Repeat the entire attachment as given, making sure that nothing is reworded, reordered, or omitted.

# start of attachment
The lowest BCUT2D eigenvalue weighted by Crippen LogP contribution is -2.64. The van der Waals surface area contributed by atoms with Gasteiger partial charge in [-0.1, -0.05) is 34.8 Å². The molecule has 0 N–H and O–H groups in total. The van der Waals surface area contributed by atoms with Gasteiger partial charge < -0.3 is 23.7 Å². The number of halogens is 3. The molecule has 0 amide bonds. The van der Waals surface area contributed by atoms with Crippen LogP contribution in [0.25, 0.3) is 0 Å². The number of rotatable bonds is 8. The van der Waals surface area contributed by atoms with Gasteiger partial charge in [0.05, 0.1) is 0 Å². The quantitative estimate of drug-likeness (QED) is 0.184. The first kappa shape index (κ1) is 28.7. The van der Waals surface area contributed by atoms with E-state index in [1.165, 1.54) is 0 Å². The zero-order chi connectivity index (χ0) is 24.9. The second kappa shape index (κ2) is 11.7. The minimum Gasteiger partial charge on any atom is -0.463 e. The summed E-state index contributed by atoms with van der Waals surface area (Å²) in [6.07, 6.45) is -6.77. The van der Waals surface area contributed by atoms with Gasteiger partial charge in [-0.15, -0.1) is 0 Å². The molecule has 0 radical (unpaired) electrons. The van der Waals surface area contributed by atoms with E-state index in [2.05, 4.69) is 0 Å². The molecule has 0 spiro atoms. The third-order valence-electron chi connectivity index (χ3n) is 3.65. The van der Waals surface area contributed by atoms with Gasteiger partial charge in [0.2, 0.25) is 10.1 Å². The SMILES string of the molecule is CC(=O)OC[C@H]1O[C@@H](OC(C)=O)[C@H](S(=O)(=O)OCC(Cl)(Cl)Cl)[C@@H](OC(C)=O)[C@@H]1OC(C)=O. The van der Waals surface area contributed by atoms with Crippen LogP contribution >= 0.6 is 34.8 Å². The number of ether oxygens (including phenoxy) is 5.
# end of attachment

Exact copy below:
The lowest BCUT2D eigenvalue weighted by Crippen LogP contribution is -2.64. The van der Waals surface area contributed by atoms with Gasteiger partial charge in [-0.1, -0.05) is 34.8 Å². The molecule has 0 N–H and O–H groups in total. The van der Waals surface area contributed by atoms with Gasteiger partial charge < -0.3 is 23.7 Å². The number of halogens is 3. The molecule has 0 amide bonds. The van der Waals surface area contributed by atoms with Crippen LogP contribution in [0.25, 0.3) is 0 Å². The number of rotatable bonds is 8. The van der Waals surface area contributed by atoms with Gasteiger partial charge in [0.05, 0.1) is 0 Å². The quantitative estimate of drug-likeness (QED) is 0.184. The first kappa shape index (κ1) is 28.7. The van der Waals surface area contributed by atoms with E-state index in [1.165, 1.54) is 0 Å². The zero-order chi connectivity index (χ0) is 24.9. The second kappa shape index (κ2) is 11.7. The minimum Gasteiger partial charge on any atom is -0.463 e. The summed E-state index contributed by atoms with van der Waals surface area (Å²) in [6.07, 6.45) is -6.77. The van der Waals surface area contributed by atoms with Gasteiger partial charge in [-0.15, -0.1) is 0 Å². The molecule has 0 radical (unpaired) electrons. The van der Waals surface area contributed by atoms with E-state index in [2.05, 4.69) is 0 Å². The molecule has 0 spiro atoms. The third-order valence-electron chi connectivity index (χ3n) is 3.65. The van der Waals surface area contributed by atoms with Gasteiger partial charge in [0.2, 0.25) is 10.1 Å². The SMILES string of the molecule is CC(=O)OC[C@H]1O[C@@H](OC(C)=O)[C@H](S(=O)(=O)OCC(Cl)(Cl)Cl)[C@@H](OC(C)=O)[C@@H]1OC(C)=O. The van der Waals surface area contributed by atoms with Crippen LogP contribution >= 0.6 is 34.8 Å². The number of ether oxygens (including phenoxy) is 5.